A recent MSME Export Promotion Council study in collaboration with the Confederation of Organic Food Producers & Marketing Agencies sketches an optimistic portrait of Kerala, which can become another shot in the arm for the public relations exercise by the Kerala Government. Surprisingly, the study indicates that over the five-year period from fiscal 2018-19 to 2022-23, Kerala has drawn in new investment projects amounting to over Rs 91,575 crore. Additionally, completed projects valued at Rs 33,815 crore have been reported, generating new job opportunities directly and indirectly for approximately 5 lakh people.
Observers familiar with the industrialization landscape in Kerala over the past few years may approach the report with skepticism. As acknowledged by economists, any notable development in the MSME sector seems to have been primarily concentrated in the plywood, furniture, and iron and steel forging industries. The broader industrial scenario in the State may not be as robust as the report implies.
The study ‘Kerala Investment, Growth & Development 2018-19 to 2022-23’ says the total investment projects outstanding in 2022-23 were worth Rs 403770 crore and under implementation worth Rs 277957 crore. Once these projects get completed, direct and indirect new employment opportunities are expected for 7 lakh people. The study says pending projects worth Rs 12240 crore were revived during the period.
There appear to be notable discrepancies in the study, as it indicates that new investment projects announced by the private sector over the five years amounted to Rs 23,232 crore, with completed projects worth Rs 9,590 crore. It also mentions data from CMIE indicating that during the fiscal 2022-23, the private sector announced new investment projects worth a modest Rs 398 crore, completed projects valued at Rs 1,825 crore, and revived old projects worth Rs 3,216 crore.
It is apparent that the inclusion of trading establishments, small service centres such as mobile phone repair shops and roadside eateries under the MSME category for promotional purposes may not align with the government's claims of fostering new units. These instances raise concerns about the accuracy of government announcements.
If startups are included as part of the MSME sector, there are optimistic indicators in Kerala.
The true essence of MSMEs lies in their role as ancillary job works of the subcontracting type, primarily serving large industrial units. The success and growth of MSMEs are often closely linked to the presence of numerous manufacturing industries. The classic case is that of Coimbatore, where a multitude of MSMEs effectively caters to the needs of large industries.
Leading economist Jose Sebastain underscores that, considering the success of MSMEs is contingent on their relationship with larger manufacturing enterprises, Kerala's lack of significant large manufacturing industries raises questions about the viability and success of MSMEs in the State.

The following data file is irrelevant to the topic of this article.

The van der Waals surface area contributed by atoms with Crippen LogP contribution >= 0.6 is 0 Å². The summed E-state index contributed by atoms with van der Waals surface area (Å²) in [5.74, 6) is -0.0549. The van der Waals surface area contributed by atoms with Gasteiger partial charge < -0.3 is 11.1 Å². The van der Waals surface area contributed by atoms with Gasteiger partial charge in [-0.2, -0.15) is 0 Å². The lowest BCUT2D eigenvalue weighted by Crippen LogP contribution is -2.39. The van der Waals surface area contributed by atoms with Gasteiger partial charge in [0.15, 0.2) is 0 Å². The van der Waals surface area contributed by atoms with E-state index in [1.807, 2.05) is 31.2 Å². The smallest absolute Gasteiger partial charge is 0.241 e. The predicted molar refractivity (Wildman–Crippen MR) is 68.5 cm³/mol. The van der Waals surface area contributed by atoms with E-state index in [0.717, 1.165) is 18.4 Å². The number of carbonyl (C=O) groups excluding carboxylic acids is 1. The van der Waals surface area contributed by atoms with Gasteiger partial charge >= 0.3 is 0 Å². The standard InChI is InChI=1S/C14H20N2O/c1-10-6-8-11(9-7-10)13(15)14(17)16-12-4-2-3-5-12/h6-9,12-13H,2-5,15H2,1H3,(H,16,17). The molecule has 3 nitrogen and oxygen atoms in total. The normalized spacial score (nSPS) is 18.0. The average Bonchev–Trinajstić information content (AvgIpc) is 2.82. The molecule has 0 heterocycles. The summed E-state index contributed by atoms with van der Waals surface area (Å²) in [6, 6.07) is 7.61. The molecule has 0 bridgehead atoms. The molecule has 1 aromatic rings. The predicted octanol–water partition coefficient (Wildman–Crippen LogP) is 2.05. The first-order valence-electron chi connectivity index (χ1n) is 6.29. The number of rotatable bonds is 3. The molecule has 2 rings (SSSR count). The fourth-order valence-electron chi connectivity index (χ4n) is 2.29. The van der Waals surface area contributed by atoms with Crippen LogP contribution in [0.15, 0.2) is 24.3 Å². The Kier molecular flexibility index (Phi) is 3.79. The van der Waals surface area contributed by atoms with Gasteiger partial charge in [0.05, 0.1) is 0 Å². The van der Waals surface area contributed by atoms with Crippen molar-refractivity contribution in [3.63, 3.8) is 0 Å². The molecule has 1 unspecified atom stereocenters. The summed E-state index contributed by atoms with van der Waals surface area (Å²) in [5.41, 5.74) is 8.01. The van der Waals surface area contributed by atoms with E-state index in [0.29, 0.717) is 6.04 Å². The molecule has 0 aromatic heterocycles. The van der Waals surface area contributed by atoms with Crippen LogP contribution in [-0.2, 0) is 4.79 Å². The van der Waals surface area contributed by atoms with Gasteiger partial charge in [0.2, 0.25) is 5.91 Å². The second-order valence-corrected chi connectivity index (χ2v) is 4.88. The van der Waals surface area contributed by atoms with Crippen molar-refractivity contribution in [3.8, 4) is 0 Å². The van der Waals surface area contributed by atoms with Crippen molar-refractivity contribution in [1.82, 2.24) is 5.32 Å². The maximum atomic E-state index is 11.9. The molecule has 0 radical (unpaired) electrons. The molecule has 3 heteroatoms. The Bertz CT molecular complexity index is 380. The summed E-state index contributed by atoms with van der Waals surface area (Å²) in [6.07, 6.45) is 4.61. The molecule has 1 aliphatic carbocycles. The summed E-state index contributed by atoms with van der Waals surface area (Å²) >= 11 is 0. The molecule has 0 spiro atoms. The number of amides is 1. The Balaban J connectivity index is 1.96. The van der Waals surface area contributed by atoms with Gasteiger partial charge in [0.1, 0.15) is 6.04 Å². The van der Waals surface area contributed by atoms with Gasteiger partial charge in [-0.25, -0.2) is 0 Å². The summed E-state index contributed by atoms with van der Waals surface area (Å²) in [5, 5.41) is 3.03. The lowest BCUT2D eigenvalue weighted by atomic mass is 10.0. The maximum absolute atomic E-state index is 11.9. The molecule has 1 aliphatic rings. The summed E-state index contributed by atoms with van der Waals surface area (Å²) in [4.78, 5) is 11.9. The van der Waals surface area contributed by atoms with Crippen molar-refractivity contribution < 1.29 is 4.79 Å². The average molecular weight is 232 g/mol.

MSME Export Promotion Council chairman DS Rawat, who recently unveiled the study in New Delhi, highlighted that Kerala, with 2.8 per cent of the country’s population and 1.2 per cent of its land area, contributed more than 4 per cent to the GDP. The State boasts a per capita income 60 per cent higher than the national average, fueling internal migration, especially for low-end jobs. While a significant number of Keralites had traditionally migrated to Gulf countries since the 70s, there has been a decline in this trend, with Europe, Canada, and Australia becoming new migration hotspots. This drift of Keralites has over the years contributed to the shortage of labour in the State, leading to increased domestic migration, particularly from the Eastern and North-Eastern parts of the country.
The study highlights that Kerala has been a frontrunner in promoting, adopting, and utilizing information technology, becoming home to over 250,000 IT professionals in 2023, a substantial growth from 78,000 in 2016. However, it is acknowledged that, despite this progress, Kerala has not kept pace with other States in the IT revolution. Given the limited land resources and population density in Kerala, governments over the years could have prioritized and focused more on the IT sector to maximize the State’s potential for economic development.
There is a discernible shift in the approach of the LDF Government, as it now claims to support entrepreneurship, though critics argue that there is a lack of concrete actions to substantiate this stance. According to Jose Sebastian, the Left, after a prolonged hiatus, seems to acknowledge the urgency of catching up with the missed opportunities in industrialization. And that is indeed a BIG difference noticeable over the last six years.
He has a note of caution and feels that even if the LDF Government aspires to alter the mindset of the general public and bureaucracy towards entrepreneurs and the self-employed, the deep-seated perception that entrepreneurs are exploiters remains a big challenge.
Drawing from his experience of having worked earlier in Ahmedabad, Jose Sebastian highlights contrasts and points out that, in Kerala, individuals entering business are often perceived as those who have failed to secure a government job or other safer alternatives. Interestingly, even the offspring of successful entrepreneurs may not be interested in inheriting the family business, often opting for professional careers instead. This trend contributes to the succession problem, and a substantial number of successful MSMEs face closure due to this challenge.
“Young people are now going to Europe and other countries and working in restaurants and care homes to change the diapers of the elderly there. Self-esteem is something that a society cultivates over generations. Sadly, we have lost it,” he laments.